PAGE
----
The survey saw an influx of postgraduate and post-doctoral students searching for a field in which they could impact. "Being able to contribute something so exciting and seeing these interesting news was a lot of fun," Aaron Sharpe, a Ph.D. student in applied physics at Stanford University, told Gizmodo. Sharpe's team recently presented their own measurements of material properties at the March APS meeting.

The field also attracted experienced specialists; I participated in a lecture by the famous Harvard graphene scientist, Philip Kim, on the characterization of twisted leaves with various scientific tools. Other researchers stood tiptoe in the hallway to hear what he had to say.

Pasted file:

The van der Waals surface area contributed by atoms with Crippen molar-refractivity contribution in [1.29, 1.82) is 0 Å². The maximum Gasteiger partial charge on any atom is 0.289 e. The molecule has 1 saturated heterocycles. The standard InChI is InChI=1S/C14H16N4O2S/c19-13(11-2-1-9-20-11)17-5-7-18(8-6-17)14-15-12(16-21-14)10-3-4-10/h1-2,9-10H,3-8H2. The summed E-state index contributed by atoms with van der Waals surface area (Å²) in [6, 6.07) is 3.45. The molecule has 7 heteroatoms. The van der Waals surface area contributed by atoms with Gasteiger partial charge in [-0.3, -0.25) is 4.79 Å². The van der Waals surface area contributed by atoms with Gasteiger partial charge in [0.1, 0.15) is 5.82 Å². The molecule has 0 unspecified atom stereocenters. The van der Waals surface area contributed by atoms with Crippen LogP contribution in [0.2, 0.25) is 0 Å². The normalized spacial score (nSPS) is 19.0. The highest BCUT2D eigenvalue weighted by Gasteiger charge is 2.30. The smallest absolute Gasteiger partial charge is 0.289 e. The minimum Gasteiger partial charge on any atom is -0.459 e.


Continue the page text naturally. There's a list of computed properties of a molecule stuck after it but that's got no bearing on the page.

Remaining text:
Even if physicists are full of excitement, it will probably take decades before you see two-layer graphene on your smartphone or any consumer device, though this is obviously hard to predict. Researchers have realized that much of the graphene on the market today is actually just expensive graphite. Two-dimensional sheets are difficult to work with: they should be maintained at 1.7 degrees above absolute zero, and the sheets would prefer not to be held at that angle of 1.1 degrees (similar to how two bar magnets would prefer not to have north poles touching ). It is understandably difficult to manipulate a material with only one atom of thickness.

The excitement of two-layer graphene stems from the physics behind it, not from the promise that it will become useful in technology like quantum computers or solar panels. But the camp is not likely to die soon. Jarillo-Herrero said, "This kind of field of twistronics is something with great potential in terms of scientific discovery and intellectual interest."